Some of the questions that have already emerged in a preliminary meeting include: Would it be best to sponsor a handful of very high-budget remodels or would it be preferable to underwrite many more small projects that are, architecturally speaking, less extensive or ambitious? Rephrasing the question, is it more important to generate one or two really striking architectural showpieces that might receive substantial national (or even worldwide) attention or, to the contrary, would it be better to reach as many local communities as possible by looking to stretch the funding pool as far as possible?
In addition, which aspects of any proposed project should weigh most heavily in the balance? Talk of a grading rubric for grant proposals has already commenced. Taking examples from the preliminary discussion, if you had readers assign scores on various counts, how would you prioritize grades in the following categories?
- the architectural significance of the historic structure
- the potential social impact of the adaptive reuse
- the renovation cost, measured in expenses per square foot of finished usable space
- the urgency of the need for repair work on the church
- the size, number or scope of the local non-profit partners
- any additional factors that seem pertinent
Which of these aspects should matter most or least? And why? And what other categories might you add to this list? And how would you rank these additional categories?
To clarify the issue of architectural significance, your supervisor has suggested that, initially at least, official determinations should be used to distinguish different rankings. For reference, Grade I buildings (“of exceptional interest”) make up only about 2.5% of all listed buildings; Grade II* buildings (“of more than special interest”) make up about 5.5%; and Grade I buildings (“of special interest”) make up about 92% of the nearly 400,000 listed buildings. How much should the architectural significance of a church influence the decision? Should a fantastic project in an unlisted structure take precedence over an average project at a Grade I building? How strongly should the official Grade of a listed building matter? And when, if ever, would you feel it necessary to question these official rankings?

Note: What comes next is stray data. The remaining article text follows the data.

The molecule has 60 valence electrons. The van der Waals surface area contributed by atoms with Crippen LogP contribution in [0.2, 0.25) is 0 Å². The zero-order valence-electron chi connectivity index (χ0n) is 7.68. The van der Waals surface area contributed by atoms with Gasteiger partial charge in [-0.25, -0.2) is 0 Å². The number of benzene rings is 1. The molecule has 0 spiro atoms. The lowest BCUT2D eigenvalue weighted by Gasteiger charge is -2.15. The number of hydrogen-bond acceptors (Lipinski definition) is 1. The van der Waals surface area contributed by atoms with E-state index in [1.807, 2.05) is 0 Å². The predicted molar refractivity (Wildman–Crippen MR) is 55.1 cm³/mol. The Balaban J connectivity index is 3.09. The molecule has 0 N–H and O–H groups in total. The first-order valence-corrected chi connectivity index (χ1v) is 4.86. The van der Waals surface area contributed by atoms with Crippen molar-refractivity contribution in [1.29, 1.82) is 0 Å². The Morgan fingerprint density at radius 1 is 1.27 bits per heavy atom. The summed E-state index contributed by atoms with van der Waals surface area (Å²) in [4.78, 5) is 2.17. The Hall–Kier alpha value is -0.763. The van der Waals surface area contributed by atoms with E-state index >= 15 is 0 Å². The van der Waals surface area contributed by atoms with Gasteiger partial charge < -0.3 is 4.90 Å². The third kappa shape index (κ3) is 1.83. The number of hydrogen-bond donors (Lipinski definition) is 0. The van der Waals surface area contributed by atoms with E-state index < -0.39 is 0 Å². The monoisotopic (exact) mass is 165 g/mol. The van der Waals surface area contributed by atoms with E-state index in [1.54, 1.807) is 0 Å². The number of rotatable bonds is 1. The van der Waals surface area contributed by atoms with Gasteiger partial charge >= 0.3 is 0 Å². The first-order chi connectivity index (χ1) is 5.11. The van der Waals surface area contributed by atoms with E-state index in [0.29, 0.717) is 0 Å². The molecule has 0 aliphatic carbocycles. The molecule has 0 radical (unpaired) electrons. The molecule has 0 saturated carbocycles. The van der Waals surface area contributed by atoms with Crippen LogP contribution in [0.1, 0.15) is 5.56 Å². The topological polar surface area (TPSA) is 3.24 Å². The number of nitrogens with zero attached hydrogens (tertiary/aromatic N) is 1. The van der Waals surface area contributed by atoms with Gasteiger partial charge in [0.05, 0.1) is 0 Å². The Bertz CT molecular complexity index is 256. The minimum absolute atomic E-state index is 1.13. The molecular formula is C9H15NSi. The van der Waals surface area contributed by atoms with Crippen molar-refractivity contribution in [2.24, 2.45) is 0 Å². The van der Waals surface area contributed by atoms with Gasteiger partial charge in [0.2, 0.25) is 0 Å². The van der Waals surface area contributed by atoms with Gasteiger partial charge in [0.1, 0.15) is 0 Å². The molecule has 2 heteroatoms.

There are, of course, many other questions perhaps requiring attention. How important is it to sponsor an array of quite different projects? For instance, is there a limit to the number of apartment complexes or community centers that should be funded? Or does it seem perfectly reasonable that a few logical and appropriate prototypes should emerge? Bearing in mind that your organization is not planning to provide ongoing financial support beyond the remodeling process, how confident must you be in future revenue streams for a project to be approved? How much of a gamble should your organization be willing to take that each project might be financially self-sustaining going forward? Further, will the best proposals win out, pure and simple, or is it important to ensure a geographical variety of winners, perhaps by choosing a set number of projects for different regions? How should the possible impact of a proposal be evaluated? All else being equal, is it more important to bring about positively life-altering changes for a few individuals or to make helpful but less consequential quality-of-life improvements for a much broader community?
For the purposes of your initial position paper, feel free to survey issues in a generalized and overarching manner or to focus more specifically on a narrower subset of issues, whichever makes the most sense to you. If you would like to read more about the funding picture for the Church of England, there are some details available at their website. If you are curious, you can also read more about the Churches Conservation Trust at their website.